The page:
The installation Nachlass shows eight gazes at death documented by the Swiss German Stefan Kaegi. The NAVE’s black box was adapted to have inside the moving experiences of people who were close to death, either because of their hobbies or because the old age is getting them closer to death. They are people whose reflection towards their legacy is unavoidable due to their proximity to the greatest mystery of life.
“What is the legacy of a German man who was part of the Hitler movement?”
A corridor of total darkness is the path that leads to an oval room of an aseptic whiteness, where eight doors with regressive accounts protect the mysteries of the beyond. On the roof a large screen shows a simulation in real time of the deaths that are happening across the planet.
“Before jumping, I call a friend, to let him know, to tell him that if he has not heard from me in 15 minutes, call emergency.” These are the words of a parachutist, a family man who can’t spend more than three weeks without being thrown from a plane. In his case he lives with death almost for pleasure, but the freedom he feels in each jump does not let him escape from his dangerous activity.
Back to the hall of the doors, someone wipes a tear, people who leave another room ends up putting their shoes on, an elderly couple takes their hands in a meaningful way. Which of the eight doors to choose next? The countdown in red ends, the door opens, and a blank count begins which indicates the remaining seconds for the room to close again.
“How to tell your children that their parents have decided to die on the same day? How do you explain to your grandchildren that their grandparents got tired of living?”
Planned death is also one of the themes that is discussed in Nachlass. How to tell the children that their parents have decided to die on the same day? How do you explain to grandchildren that their grandparents got tired of living? Two tablets on a desk give the reasons for the marriage that wants to cease its existence, on the left screen comes the voice of her, on the right screen of his. It is as if they were present, but they remind us that when we hear this, they will have gone.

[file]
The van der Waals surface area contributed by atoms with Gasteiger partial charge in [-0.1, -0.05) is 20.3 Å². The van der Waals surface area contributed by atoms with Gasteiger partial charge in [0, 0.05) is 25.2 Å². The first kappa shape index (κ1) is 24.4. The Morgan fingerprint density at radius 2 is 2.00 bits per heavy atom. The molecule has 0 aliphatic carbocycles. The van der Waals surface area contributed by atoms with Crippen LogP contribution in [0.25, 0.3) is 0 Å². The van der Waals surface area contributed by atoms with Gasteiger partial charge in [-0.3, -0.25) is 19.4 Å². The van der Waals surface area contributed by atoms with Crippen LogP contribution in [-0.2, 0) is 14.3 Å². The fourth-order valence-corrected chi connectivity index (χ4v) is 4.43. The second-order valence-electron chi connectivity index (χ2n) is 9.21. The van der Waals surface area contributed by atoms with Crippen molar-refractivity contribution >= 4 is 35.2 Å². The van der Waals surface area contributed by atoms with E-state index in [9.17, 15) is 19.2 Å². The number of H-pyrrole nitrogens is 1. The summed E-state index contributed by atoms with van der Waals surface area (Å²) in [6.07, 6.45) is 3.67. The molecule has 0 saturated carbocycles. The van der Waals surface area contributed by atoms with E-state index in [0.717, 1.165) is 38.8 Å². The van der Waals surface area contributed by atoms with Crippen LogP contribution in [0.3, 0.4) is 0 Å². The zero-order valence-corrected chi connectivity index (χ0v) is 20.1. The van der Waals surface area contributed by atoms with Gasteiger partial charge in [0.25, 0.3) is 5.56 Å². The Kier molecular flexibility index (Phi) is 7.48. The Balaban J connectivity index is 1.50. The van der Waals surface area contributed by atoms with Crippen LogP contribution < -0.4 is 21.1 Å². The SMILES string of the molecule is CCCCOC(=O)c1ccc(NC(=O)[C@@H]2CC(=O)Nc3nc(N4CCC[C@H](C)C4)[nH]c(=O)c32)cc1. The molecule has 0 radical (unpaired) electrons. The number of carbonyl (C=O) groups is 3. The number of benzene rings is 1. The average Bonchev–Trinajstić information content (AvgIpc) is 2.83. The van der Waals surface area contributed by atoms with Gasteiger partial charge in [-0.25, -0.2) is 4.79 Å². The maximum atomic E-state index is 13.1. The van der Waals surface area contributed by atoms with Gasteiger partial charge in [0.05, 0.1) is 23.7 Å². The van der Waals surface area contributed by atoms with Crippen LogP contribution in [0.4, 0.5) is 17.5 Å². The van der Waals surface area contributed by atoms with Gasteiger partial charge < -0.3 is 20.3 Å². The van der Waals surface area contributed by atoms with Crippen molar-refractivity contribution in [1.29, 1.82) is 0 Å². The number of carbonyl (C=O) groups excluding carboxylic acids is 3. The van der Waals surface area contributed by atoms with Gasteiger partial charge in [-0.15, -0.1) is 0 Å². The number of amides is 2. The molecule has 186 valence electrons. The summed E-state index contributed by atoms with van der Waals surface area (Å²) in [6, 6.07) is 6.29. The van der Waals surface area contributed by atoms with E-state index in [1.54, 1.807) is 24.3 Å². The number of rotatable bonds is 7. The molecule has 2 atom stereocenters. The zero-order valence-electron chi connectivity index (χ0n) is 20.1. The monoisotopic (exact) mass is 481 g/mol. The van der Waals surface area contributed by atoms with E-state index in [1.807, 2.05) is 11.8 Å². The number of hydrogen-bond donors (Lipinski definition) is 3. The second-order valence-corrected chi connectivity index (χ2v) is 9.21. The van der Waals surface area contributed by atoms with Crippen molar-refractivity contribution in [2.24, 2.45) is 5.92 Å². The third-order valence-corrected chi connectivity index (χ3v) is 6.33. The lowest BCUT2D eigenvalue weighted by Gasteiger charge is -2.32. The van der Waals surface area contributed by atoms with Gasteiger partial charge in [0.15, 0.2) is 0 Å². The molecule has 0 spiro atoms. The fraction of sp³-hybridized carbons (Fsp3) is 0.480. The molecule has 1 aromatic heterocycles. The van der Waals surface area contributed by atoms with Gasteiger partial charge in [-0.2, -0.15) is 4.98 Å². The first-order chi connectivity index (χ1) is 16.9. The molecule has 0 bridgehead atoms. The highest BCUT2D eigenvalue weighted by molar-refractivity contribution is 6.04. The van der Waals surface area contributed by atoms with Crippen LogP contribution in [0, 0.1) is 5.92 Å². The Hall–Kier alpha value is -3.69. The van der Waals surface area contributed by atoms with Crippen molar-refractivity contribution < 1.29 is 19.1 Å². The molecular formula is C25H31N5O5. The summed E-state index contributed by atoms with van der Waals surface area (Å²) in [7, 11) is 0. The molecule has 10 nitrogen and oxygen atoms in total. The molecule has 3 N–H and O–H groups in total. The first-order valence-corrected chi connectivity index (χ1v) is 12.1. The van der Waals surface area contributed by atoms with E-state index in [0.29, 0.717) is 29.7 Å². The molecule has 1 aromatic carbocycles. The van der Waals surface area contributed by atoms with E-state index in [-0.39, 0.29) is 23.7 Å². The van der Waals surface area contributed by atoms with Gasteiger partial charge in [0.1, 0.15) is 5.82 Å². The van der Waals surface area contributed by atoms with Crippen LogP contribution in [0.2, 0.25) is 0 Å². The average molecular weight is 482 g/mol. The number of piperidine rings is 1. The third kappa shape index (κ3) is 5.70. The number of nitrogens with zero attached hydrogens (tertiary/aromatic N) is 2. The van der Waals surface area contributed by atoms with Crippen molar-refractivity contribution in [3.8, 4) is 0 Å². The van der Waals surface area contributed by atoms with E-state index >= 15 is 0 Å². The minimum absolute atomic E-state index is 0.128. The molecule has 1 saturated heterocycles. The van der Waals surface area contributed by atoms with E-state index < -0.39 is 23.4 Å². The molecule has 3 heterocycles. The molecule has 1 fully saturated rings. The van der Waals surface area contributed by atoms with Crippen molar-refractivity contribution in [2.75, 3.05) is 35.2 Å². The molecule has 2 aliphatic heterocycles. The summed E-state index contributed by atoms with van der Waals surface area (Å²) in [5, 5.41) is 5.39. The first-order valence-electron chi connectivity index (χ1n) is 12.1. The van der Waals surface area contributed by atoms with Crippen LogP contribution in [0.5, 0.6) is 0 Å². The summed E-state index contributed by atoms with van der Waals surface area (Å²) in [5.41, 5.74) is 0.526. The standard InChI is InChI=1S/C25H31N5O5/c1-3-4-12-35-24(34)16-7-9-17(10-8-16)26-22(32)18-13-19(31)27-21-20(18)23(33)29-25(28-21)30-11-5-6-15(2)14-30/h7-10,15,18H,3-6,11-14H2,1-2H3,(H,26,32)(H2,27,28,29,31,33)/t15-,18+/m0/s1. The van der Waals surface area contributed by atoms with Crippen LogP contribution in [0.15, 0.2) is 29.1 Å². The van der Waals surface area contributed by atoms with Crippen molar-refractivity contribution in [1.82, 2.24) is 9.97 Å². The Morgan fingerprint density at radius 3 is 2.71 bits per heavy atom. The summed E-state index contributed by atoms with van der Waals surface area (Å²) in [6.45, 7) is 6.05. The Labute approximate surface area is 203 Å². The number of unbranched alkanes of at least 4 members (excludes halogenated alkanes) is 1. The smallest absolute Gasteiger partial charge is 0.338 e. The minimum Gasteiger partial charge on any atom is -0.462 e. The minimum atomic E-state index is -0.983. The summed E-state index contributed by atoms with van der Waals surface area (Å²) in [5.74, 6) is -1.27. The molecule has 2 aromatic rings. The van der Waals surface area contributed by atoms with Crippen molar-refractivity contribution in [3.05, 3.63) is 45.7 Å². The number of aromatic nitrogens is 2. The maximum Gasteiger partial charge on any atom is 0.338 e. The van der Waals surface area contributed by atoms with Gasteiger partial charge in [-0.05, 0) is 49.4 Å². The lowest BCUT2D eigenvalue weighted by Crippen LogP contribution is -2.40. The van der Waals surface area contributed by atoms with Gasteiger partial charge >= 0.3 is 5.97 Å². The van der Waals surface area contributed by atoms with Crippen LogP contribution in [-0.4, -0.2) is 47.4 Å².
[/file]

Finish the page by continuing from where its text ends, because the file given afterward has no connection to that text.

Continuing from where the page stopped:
Another room A man born in Turkey has another problem, thinking about his death forces him to prepare his mortuary rites. “Muslims buried us wrapped in cloth, without coffin, but in Christian cemeteries you can not do that.” His religion motivates him to undertake the same trip he will make when he dies, the funeral home, the airport that transports the traveling coffin, the mosque where he learned the Koran, the cemetery. He gets excited thinking that it will be the last time he visits his native country in life.
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There is also the desire to project existence beyond death, to leave an inheritance. That means the German word nachlass, legacy. Here two different views in principle stand out. The first is that of a woman who wants to donate her assets to a foundation that helps African artists. The second vision is the legacy that wants to leave the man who was part of the Hitler Youth movement, who fought in World War II until he received two wounds that forced him to withdraw from the battlefield. Both want their legacy to help change the world.
Although all the rooms have different designs, with settings as divergent as the generic room of a motel or the office of a bank, the one that stands out for the technological and geometric design (whose first glance recalls scenes from Odyssey 2001) shows the testimony of a doctor who invites you to reflect on Alzheimer’s disease. On the one hand there is the medical desire to prolong life, on the other the loss of memory and personal identity. The mirrors in this room make it impossible for the spectator to escape from meditation on his own death, about whether we will be able to die knowing who we are.
With several schedules per day, Nachlass has functions in NAVE until January 19, within the framework of Santiago a Mil.
Recommendation: videos are subtitled, if you wear glasses for reading, take them to the function.